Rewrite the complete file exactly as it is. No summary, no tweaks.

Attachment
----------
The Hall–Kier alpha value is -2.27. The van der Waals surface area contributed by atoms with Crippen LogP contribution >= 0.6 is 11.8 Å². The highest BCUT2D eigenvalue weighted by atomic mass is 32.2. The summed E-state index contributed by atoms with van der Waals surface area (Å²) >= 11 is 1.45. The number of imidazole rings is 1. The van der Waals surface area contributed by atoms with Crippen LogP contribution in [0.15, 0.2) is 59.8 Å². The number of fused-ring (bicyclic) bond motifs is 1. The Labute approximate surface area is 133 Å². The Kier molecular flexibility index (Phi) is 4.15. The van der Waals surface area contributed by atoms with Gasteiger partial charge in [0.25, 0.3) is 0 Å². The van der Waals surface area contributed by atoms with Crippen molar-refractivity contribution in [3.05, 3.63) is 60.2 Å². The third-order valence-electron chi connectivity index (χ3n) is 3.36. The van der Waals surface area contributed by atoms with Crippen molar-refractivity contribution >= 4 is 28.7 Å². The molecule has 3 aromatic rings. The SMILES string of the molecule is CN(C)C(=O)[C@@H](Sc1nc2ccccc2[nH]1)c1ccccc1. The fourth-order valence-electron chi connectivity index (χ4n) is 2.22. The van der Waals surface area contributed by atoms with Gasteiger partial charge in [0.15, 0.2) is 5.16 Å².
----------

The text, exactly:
The Hall–Kier alpha value is -2.27. The van der Waals surface area contributed by atoms with Crippen LogP contribution >= 0.6 is 11.8 Å². The highest BCUT2D eigenvalue weighted by atomic mass is 32.2. The summed E-state index contributed by atoms with van der Waals surface area (Å²) >= 11 is 1.45. The number of imidazole rings is 1. The van der Waals surface area contributed by atoms with Crippen LogP contribution in [0.15, 0.2) is 59.8 Å². The number of fused-ring (bicyclic) bond motifs is 1. The Labute approximate surface area is 133 Å². The Kier molecular flexibility index (Phi) is 4.15. The van der Waals surface area contributed by atoms with Gasteiger partial charge in [0.25, 0.3) is 0 Å². The van der Waals surface area contributed by atoms with Crippen molar-refractivity contribution in [3.05, 3.63) is 60.2 Å². The third-order valence-electron chi connectivity index (χ3n) is 3.36. The van der Waals surface area contributed by atoms with Crippen molar-refractivity contribution >= 4 is 28.7 Å². The molecule has 3 aromatic rings. The SMILES string of the molecule is CN(C)C(=O)[C@@H](Sc1nc2ccccc2[nH]1)c1ccccc1. The fourth-order valence-electron chi connectivity index (χ4n) is 2.22. The van der Waals surface area contributed by atoms with Gasteiger partial charge in [0.15, 0.2) is 5.16 Å².